Jan. 16 2014 03:46 PM
John Craig

I've read and listened to many comments about the controversial Senate proposal to increase sanctions on Iran. Almost all take the view that imposing more sanctions now could derail negotiations to prevent Iran from becoming (to use Secretary Gates term) a "threshhold nuclear weapon" state. When I read the actual proposal, it looks like Section 3 allows President Obama to delay the implementation of sanctions until the 6-month period of negotiation has expired or failed to achieve a satisfactory agreement. This appears to create exactly the kind of positive pressure on Iran that Secretary Gates recommends. Am I reading the proposal correctly? Why is this 6-month grace period never mentioned in the media?

Jan. 15 2014 04:35 PM

Ol' Ed has his PhD in Middle East studies from the Wikipedia School of International Studies.

A true rocket scientist.

RUCB_Alum ~

It's a waste of keystrokes.

Jan. 15 2014 03:18 PM
Edward from Washington Heights AKA pretenious Hudson Heights


Did Sadaam Hussein ever have and use WMDs?

Yes or No.

Jan. 15 2014 02:32 PM

@Edward from Washington Heights AKA preten(t)ious Hudson Heights

You cannot be serious. Our 2003 invasion was in no way premised by the 15 year old use of WMD! The Bush Administration presented a case for a continuing and growing threat that was simply not true. You should at least be willing to accept it rather than offer such pitiful exceptions.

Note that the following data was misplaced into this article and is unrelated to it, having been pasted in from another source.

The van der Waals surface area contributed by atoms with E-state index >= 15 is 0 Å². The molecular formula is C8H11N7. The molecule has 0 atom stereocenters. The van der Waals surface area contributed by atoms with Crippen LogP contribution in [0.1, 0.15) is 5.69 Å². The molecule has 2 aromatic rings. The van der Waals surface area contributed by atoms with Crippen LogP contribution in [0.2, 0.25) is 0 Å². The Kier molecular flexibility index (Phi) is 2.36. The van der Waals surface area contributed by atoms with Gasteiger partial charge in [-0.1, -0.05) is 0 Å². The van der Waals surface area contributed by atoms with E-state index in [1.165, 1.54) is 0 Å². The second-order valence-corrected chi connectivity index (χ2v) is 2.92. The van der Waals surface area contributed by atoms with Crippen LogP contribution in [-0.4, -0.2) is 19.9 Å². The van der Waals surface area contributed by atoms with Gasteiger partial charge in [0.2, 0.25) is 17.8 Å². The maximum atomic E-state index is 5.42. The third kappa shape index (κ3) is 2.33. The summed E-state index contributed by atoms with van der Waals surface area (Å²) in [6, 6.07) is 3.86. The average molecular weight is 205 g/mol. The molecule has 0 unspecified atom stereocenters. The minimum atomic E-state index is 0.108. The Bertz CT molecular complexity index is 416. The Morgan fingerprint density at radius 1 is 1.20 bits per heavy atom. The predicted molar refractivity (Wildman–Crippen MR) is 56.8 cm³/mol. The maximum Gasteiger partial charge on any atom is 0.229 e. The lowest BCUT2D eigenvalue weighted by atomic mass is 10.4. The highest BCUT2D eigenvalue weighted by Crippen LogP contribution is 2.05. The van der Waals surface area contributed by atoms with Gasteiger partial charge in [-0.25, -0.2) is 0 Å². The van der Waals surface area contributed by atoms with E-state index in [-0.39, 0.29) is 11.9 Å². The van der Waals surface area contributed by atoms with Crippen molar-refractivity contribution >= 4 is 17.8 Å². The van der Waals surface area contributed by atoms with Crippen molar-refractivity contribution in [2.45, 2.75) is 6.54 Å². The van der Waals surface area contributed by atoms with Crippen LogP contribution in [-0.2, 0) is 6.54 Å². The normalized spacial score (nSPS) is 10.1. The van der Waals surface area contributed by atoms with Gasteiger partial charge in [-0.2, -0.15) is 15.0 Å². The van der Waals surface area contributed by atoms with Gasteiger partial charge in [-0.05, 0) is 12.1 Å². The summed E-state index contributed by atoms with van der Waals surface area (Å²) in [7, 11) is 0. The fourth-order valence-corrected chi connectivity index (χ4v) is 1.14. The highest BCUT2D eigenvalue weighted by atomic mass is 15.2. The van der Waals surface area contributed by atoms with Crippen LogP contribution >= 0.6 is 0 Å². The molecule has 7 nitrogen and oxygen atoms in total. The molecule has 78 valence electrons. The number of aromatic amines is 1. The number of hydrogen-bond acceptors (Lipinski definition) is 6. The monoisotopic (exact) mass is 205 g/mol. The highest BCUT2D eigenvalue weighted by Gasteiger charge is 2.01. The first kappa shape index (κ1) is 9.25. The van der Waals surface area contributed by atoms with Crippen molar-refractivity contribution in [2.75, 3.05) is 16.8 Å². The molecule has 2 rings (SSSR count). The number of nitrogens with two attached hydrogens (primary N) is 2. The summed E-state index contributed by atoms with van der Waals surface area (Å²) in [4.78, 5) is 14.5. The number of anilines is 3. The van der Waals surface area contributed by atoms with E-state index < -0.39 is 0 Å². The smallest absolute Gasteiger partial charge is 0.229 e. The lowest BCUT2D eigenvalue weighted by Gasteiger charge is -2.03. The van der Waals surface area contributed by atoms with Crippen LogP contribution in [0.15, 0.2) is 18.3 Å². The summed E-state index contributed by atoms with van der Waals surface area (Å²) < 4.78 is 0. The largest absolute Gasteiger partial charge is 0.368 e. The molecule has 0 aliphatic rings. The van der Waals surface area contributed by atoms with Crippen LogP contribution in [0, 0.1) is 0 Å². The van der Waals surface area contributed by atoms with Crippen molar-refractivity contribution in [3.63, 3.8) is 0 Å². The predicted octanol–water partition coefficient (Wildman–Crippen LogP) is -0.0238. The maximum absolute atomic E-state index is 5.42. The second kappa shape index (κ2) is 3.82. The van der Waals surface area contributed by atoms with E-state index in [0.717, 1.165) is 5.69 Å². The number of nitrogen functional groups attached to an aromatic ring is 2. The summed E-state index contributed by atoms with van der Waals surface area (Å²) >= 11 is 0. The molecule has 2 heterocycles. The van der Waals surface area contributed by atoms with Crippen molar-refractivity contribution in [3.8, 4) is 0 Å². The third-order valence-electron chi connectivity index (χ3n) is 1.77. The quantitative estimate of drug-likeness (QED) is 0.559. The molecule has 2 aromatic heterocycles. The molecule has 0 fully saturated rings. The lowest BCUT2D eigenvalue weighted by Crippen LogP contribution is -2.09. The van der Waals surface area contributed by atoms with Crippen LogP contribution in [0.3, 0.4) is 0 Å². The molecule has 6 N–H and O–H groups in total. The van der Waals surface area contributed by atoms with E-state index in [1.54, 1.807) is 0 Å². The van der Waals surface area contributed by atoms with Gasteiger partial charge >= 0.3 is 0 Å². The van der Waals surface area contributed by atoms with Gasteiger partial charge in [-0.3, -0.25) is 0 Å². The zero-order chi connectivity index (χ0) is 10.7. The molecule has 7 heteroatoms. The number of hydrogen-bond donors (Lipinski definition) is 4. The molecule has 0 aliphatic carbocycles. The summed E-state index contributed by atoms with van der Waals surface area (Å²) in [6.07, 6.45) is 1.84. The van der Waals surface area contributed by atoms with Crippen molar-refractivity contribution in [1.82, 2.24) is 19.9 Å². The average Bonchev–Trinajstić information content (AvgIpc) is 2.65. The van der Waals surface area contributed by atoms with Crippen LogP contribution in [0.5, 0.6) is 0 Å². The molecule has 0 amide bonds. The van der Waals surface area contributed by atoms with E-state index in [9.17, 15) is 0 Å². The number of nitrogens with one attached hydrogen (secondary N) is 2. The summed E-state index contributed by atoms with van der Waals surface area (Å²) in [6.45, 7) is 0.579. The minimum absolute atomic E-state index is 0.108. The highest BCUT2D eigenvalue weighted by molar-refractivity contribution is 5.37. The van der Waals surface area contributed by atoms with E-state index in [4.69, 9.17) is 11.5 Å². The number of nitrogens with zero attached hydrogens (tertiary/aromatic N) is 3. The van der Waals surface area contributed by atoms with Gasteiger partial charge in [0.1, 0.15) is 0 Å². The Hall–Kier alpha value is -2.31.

Jan. 15 2014 01:42 PM
Edward from Washington Heights AKA pretenious Hudson Heights

RUCB_Alum from Central New Jersey said:
ice to the nation.

> (1) Iraq had no substantial WMD or WMD development program

Sadaam Husseins Iraq DID have a WMD program in 1988, poison gas, and used it on the Kurds of Halabja Iraq - 5,000 people died

Iraq and Iran had an 8 year war - 1980-1988 - 1,000,000 people died

Iraq invaded Kuwait - 1990

If only the FAKE anti-war movement would demand of the Islamic Regime of Iran what it demands of the US.

Jan. 15 2014 12:36 PM
john from office

All the crazies came out on this one! Some still fight Nam.

The USA has always restrained itself in modern warfare. We should not and lay these so called "nations" to waste.

Jan. 15 2014 10:41 AM
Soldier's Father from Westchester, NY

@ Wayne Johnson: Amen. And you don't have to go all the way to Arlington -- the cost of the wars can also be seen here in New York, in the fresh graves at Long Island National Cemetery in Pinelawn.

Jan. 15 2014 10:38 AM

Was Gates the one who convinced Shimon Peres to sell missiles to Iran?

Jan. 15 2014 10:38 AM
emmanuel jamali from westchester

Why did we disavow we are fighting a political war in a humanitarian crisis?

Jan. 15 2014 10:35 AM
Cabeza de Vaca from Gulf of Mexico

Good interview, Brian. You were treading gingerly but elicited some interesting statements. I was hoping you would follow up on his remark abut the country being tired of war with a question about implications for long term downsizing of the military.

Like him or not, Gates was a great improvement over his predecessor and provided a needed stabilizing influence over military affairs.

Jan. 15 2014 10:33 AM
ej from westchester

Why did we disavow we were fighting a political war that is a humanitarian crisis?